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Equine Grass Sickness Vaccine Trial

11 Feb 2015


Could you take part in the Equine Grass Sickness Vaccine trial and help protect horses from this terrible disease forever?

Equine Grass Sickness (EGS) is a debilitating disease affecting horses with an 85% mortality rate. It is most prevalent in Britain, where over 3% of the quine population is affected in some areas. As almost all cases occur in animals with access to grazing, the current theory is that EGS is a toxic and infectious form of botulism caused by C. botulinum type C, a soil borne bacterium. As other equine diseases such as tetanus are prevented by vaccination this is theoretically possible in the case of EGS. In March 2014 the Animal Health Trust launched a trail vaccine for EGS, designed to test whether vaccinating against C. botulinum type C can prevent the disease.

The trial, which is funded by the Animal Health Trust, is ongoing and horses and ponies with valid passports who live on land that has had at least one case of EGS within the last three years are invited to take part. Could that be you?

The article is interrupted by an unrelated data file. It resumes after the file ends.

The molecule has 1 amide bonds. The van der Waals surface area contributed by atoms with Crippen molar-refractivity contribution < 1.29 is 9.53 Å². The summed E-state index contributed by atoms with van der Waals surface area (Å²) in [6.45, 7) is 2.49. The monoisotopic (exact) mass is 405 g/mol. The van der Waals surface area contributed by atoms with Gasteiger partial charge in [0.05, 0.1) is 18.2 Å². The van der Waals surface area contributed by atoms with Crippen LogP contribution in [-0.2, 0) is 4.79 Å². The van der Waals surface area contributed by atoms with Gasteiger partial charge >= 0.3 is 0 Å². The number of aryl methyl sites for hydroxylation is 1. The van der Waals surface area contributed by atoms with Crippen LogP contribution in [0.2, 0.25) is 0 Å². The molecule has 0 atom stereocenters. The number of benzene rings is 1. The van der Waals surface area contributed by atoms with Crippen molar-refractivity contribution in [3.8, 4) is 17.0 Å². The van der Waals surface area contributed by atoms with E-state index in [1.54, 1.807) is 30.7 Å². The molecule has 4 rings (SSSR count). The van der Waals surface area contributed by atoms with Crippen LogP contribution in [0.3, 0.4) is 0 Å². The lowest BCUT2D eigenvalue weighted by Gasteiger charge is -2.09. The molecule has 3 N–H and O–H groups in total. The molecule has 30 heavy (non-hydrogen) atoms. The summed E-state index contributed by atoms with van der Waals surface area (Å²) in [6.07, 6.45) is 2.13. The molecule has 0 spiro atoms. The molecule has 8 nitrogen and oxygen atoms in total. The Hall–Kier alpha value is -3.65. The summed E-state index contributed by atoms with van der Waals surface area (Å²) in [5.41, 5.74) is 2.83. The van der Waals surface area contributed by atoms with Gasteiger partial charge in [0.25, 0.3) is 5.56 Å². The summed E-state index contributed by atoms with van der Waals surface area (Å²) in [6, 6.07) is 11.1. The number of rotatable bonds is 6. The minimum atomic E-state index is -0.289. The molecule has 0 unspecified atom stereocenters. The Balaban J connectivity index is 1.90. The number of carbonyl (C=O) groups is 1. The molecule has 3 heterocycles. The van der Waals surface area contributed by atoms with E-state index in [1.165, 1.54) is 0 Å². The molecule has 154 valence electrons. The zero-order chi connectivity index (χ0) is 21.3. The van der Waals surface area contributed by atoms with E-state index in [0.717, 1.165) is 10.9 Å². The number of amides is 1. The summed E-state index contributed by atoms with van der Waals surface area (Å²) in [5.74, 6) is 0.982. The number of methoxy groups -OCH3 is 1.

The trial will be conducted in two groups – one vaccinated and one placebo – to ascertain whether the risk of EGS is reduced by vaccination. If successful, the study will be a huge breakthrough for prevention of EGS.

If you would like to find out whether you might be eligible to take part, please visit the EGS vaccine trial website, where you can find the owner information pack, and some helpful FAQs. To enrol on the trial, please contact the Vaccine Trial Team on 01638 555399 or email Thank you to all of the contributors to the trial, a full list of whom can be found on the AHT website

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